Letter to William Wotton signed by Gottfried Wilhelm Leibniz, £14,000 at Lyon & Turnbull.

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A letter exchanged between two of the brightest minds of the 17th century led the Lyon & Turnbull (26% buyer’s premium) Rare Books & Manuscripts sale in Edinburgh on September 21.

The missive between German mathematician Gottfried Wilhelm Leibniz (1646-1716) and English scholar William Wotton (1666-1727) took £14,000.

On a single sheet dated April 25, 1702, Leibniz offers his thanks to Wotton for sending his History of Rome from the Death of Antoninus Pius, to the Death of Severus Alexander published the previous year.

He praises it as a fine example of the ‘mirrors-for-princes’ genre, declaring ‘no other work had set forth with such colour the virtues and vices of the Caesars’.

In an aside, Leibniz reveals that he had hastened to show the book to Georg Ludwig, Elector of Hanover, only to find that the future George I was already reading a copy. He signed in Latin Godefridus Gulielmus Leibnitius.

Wotton was a child prodigy who was proficient in Latin, Greek and Hebrew by the age of five, admitted to St Catherine’s College, Cambridge at nine, and a graduate by 13.

However, his clerical career was marked by scandal and financial embarrassment, which in the eyes of his biographer ‘may explain why his considerable achievements in a range of disciplines are not better known’.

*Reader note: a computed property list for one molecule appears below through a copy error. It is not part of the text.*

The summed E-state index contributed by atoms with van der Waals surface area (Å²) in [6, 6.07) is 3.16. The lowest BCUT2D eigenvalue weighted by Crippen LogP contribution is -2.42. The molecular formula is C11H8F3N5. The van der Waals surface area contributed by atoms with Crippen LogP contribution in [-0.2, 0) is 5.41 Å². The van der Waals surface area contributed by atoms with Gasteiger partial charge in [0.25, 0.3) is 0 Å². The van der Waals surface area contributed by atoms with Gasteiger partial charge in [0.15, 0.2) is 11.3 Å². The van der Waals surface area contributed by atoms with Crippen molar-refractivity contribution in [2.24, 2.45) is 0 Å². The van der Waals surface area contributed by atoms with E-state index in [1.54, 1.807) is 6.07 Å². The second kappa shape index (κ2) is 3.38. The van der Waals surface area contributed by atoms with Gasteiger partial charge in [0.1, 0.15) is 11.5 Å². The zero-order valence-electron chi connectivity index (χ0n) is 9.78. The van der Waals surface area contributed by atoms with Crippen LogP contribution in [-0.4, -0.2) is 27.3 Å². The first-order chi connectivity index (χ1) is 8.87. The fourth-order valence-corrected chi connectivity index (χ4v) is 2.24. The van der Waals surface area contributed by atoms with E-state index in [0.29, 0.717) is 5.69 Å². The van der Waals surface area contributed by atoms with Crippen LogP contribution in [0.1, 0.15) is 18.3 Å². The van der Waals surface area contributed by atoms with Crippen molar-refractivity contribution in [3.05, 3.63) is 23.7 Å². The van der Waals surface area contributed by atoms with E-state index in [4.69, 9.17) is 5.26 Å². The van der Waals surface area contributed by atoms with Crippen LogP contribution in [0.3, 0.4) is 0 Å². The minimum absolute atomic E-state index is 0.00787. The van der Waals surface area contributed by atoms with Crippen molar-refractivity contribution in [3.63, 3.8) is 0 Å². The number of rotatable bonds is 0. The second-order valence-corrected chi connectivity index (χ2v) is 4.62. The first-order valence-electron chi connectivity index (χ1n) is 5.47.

Cromwell fatherly advice

A strong selection of manuscript material included, at £5000, a remarkable letter of fatherly advice from Oliver Cromwell as Lord Protector to his second son Henry (1628-74) as commander-in-chief in Ireland.

In reply to Henry’s vexing, in around 400 words his father counsels moderation in his dealings with the Anabaptists in the army (‘Take heede of being overzealous, lest your apprehensions of others, cause you to offend’), warns him against the excessive accumulation of personal property (‘take heede of studyinge to lay for your selfe ye foundation of a great estate’) and generally urges his son to turn the other cheek in matters of politics (‘Take [care] of makinge it a businesse to bee hard for the men whoe contest with you’). Addressed to ‘Harrye’ and dated ‘April 21, 1656’ the letter is signed ‘Oliver P’ with postscript adding ‘My love to my dear Daughter …’.

Henry’s rule in Ireland was not without its successes. At the Restoration he was included in the general pardon and retained a considerable portion of his Irish and English estates, dying on ancestral home ground in Cambridgeshire.

Calculated to gain support

Guided at £1000-1500 but sold at £4400 was an autograph letter from Charles Babbage (1791-1871) in which he makes a last-ditch attempt to drum up aristocratic support for the doomed Difference Engine No 1.

Writing on May 30, 1834 (just months away from its final collapse of the project), Babbage invites Dunbar James Douglas, 6th Earl of Selkirk (1809-1885) to a lecture ‘Having learned from the Duke of Somerset that you have a great desire to see the Calculating engine’.

At the time Babbage had produced a fully functioning demonstration piece representing about one-seventh of the whole machine, which is the first known automatic calculator.